One of the most important things I've learned from this job is that everything is about change; life is about change. I started here out of high school back in the '70s. Back then, we had to punch a time card. Now we sign in electronically. We used to work with ammonia and all sorts of harsh chemicals. Today everything has a "green seal." Before, each person was responsible for cleaning and mopping 15,000 square feet per shift. We have floor-scrubbing machines now, and each employee is responsible for 25,000 square feet. I have 54 employees, not all are full-time, so it would be hard to say off the top of my head how many total square feet we clean every day. But I can tell you this: It's a lot.
There have been other changes. When I first started, there were some people working here who could barely read and write. Because of this economy, we now have people here with college degrees—it's awful. I have people working two or three jobs, getting off here at 11:30 at night and then going to work somewhere else until four or five o'clock in the morning. I don't know how they do it. But look at how much gas costs or a loaf of bread. A dollar won't get you a good candy bar anymore.
And people change; I've learned that too. I think we should be more accepting and willing to give people a chance to show they've changed. I had one guy who was an excellent worker. He would come in 30 to 40 minutes early, and always tell me how grateful he was to have found a job. Then we learned he didn't put on his application that he had multiple convictions. We had to let him go. He begged me to see if there was anything I could do. I had tried and there wasn't. I will never forget the expression on his face when I told him. But people make mistakes—that's why they are called mistakes—and if he did his time, we should have given him a chance. How are people going to get rehabilitated if you tell them you can't have them because of something they've already been punished for? Everybody deserves second chances. We do stupid things when we are young. I've done plenty of dumb things. But if we learn from our mistakes, we deserve another chance.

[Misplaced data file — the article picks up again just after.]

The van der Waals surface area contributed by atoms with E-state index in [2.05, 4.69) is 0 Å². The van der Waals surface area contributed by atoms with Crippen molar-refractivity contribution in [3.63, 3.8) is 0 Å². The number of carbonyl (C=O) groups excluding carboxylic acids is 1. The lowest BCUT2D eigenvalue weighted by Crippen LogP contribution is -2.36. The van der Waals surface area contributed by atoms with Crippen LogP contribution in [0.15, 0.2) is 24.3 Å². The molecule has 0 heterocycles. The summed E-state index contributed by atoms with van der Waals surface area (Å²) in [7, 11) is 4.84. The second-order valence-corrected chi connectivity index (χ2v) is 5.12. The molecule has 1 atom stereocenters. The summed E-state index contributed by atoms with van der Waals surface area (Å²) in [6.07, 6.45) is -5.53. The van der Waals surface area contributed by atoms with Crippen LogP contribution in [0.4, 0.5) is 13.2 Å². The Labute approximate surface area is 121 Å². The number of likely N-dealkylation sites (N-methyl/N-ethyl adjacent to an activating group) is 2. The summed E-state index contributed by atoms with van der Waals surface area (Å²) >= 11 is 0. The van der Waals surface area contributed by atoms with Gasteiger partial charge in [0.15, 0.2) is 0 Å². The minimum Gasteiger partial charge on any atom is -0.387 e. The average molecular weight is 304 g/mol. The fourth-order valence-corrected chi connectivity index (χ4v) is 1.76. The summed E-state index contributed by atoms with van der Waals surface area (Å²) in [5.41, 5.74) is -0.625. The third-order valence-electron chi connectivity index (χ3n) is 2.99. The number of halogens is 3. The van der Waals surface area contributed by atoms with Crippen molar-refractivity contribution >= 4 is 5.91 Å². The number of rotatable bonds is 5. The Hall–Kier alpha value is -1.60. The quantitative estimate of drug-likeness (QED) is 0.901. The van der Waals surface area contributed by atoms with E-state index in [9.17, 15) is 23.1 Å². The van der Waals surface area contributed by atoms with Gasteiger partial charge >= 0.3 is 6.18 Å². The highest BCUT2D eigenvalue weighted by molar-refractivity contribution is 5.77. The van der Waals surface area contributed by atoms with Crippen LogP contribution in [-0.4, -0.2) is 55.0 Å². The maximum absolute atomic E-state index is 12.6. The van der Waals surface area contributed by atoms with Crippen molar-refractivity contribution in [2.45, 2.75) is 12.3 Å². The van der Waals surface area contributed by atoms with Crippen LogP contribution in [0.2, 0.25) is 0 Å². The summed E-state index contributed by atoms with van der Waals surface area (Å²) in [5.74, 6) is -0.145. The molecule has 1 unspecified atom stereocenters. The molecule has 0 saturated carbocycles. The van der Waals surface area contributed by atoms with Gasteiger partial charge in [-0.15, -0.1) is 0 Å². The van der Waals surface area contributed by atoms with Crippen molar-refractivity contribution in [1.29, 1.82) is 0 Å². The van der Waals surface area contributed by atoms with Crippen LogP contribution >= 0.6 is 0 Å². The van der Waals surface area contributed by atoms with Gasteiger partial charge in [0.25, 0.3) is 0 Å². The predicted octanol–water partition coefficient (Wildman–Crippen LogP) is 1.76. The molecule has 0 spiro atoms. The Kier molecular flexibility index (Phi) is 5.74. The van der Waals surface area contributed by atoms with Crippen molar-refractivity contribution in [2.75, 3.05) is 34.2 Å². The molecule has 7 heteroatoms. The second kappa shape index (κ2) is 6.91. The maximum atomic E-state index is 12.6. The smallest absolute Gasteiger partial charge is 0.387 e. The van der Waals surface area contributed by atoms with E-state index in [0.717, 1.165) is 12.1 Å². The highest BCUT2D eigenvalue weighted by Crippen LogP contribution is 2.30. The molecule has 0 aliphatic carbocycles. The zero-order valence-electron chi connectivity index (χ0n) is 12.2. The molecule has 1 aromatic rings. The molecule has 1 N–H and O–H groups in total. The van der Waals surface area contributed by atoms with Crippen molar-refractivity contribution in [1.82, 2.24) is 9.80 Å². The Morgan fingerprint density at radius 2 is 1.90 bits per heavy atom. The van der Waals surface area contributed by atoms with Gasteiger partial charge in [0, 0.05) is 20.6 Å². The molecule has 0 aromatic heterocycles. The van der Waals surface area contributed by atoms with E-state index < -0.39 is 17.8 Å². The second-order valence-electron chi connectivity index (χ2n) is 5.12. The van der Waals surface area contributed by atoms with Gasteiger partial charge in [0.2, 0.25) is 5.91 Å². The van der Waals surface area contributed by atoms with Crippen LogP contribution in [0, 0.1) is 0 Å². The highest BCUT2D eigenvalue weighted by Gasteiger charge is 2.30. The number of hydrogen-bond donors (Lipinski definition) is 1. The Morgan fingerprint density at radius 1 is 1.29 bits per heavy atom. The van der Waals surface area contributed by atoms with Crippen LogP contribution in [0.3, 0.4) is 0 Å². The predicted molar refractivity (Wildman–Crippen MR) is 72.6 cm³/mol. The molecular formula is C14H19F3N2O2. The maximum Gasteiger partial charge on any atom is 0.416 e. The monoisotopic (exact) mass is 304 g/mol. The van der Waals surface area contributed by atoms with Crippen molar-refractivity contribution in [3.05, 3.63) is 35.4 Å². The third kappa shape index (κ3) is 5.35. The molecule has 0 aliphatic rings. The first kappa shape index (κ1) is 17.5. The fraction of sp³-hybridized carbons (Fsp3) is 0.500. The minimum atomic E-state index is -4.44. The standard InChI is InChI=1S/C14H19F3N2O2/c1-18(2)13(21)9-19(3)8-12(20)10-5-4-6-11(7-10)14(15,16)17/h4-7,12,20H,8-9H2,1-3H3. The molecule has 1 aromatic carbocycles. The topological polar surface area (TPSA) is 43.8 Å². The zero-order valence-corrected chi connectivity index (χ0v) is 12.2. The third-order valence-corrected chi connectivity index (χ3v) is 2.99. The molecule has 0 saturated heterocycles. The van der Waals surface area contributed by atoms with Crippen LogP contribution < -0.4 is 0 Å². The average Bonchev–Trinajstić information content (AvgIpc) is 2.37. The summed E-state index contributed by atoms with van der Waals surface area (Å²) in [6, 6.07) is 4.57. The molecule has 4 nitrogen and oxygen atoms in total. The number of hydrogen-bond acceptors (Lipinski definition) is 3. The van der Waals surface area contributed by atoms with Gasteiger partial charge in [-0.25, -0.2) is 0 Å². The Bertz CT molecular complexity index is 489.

For all this talk about change, I have to admit that I haven't made many changes in my own life. Thirty-seven years at the same place is proof enough of that. I wonder why I've stayed so long. You think, 'I'll do this for five years,' but we get comfortable where we are and afraid to make a change. I do know I will make a change sooner than my mother. She's 84, Clemmie Lewis. Still comes to work here at U.Va. five days a week, four hours a day. She says it gives her something to do. I am not built like her. I plan on retiring long before I reach her age. Then maybe I will meet a millionaire and we'll go buy a van and travel across the country. That's on my bucket list. And that millionaire doesn't have to come if he doesn't want to. I can do it myself.
There's something else that doesn't change: what being a human being is. People are people regardless of who they are, whether they are black or white, Afghan or Chinese. We all cry. We all laugh, we all need clothing and food and love. Whether you are president of the University or someone cleaning here, we all have problems. We all need someone to talk to. We all have something we are dealing with.
Although we all change, and life is all about change, we are all the same.
That's what I've learned.